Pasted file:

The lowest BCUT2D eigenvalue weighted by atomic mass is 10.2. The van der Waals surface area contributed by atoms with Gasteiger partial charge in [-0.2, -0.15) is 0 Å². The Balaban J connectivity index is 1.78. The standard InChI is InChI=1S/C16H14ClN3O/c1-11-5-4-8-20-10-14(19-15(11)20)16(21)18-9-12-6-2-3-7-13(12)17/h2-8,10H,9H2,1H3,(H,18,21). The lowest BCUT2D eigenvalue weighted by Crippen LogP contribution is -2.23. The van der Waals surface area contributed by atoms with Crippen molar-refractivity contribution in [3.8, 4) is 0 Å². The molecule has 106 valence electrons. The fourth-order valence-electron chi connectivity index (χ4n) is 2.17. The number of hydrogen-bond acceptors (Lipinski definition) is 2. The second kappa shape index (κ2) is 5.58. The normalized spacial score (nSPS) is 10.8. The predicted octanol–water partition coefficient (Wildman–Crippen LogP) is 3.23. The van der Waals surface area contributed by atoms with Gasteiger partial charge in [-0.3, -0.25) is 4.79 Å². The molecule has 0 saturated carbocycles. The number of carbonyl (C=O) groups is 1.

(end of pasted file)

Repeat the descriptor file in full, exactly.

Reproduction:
The lowest BCUT2D eigenvalue weighted by atomic mass is 10.2. The van der Waals surface area contributed by atoms with Gasteiger partial charge in [-0.2, -0.15) is 0 Å². The Balaban J connectivity index is 1.78. The standard InChI is InChI=1S/C16H14ClN3O/c1-11-5-4-8-20-10-14(19-15(11)20)16(21)18-9-12-6-2-3-7-13(12)17/h2-8,10H,9H2,1H3,(H,18,21). The lowest BCUT2D eigenvalue weighted by Crippen LogP contribution is -2.23. The van der Waals surface area contributed by atoms with Crippen molar-refractivity contribution in [3.8, 4) is 0 Å². The molecule has 106 valence electrons. The fourth-order valence-electron chi connectivity index (χ4n) is 2.17. The number of hydrogen-bond acceptors (Lipinski definition) is 2. The second kappa shape index (κ2) is 5.58. The normalized spacial score (nSPS) is 10.8. The predicted octanol–water partition coefficient (Wildman–Crippen LogP) is 3.23. The van der Waals surface area contributed by atoms with Gasteiger partial charge in [-0.3, -0.25) is 4.79 Å². The molecule has 0 saturated carbocycles. The number of carbonyl (C=O) groups is 1.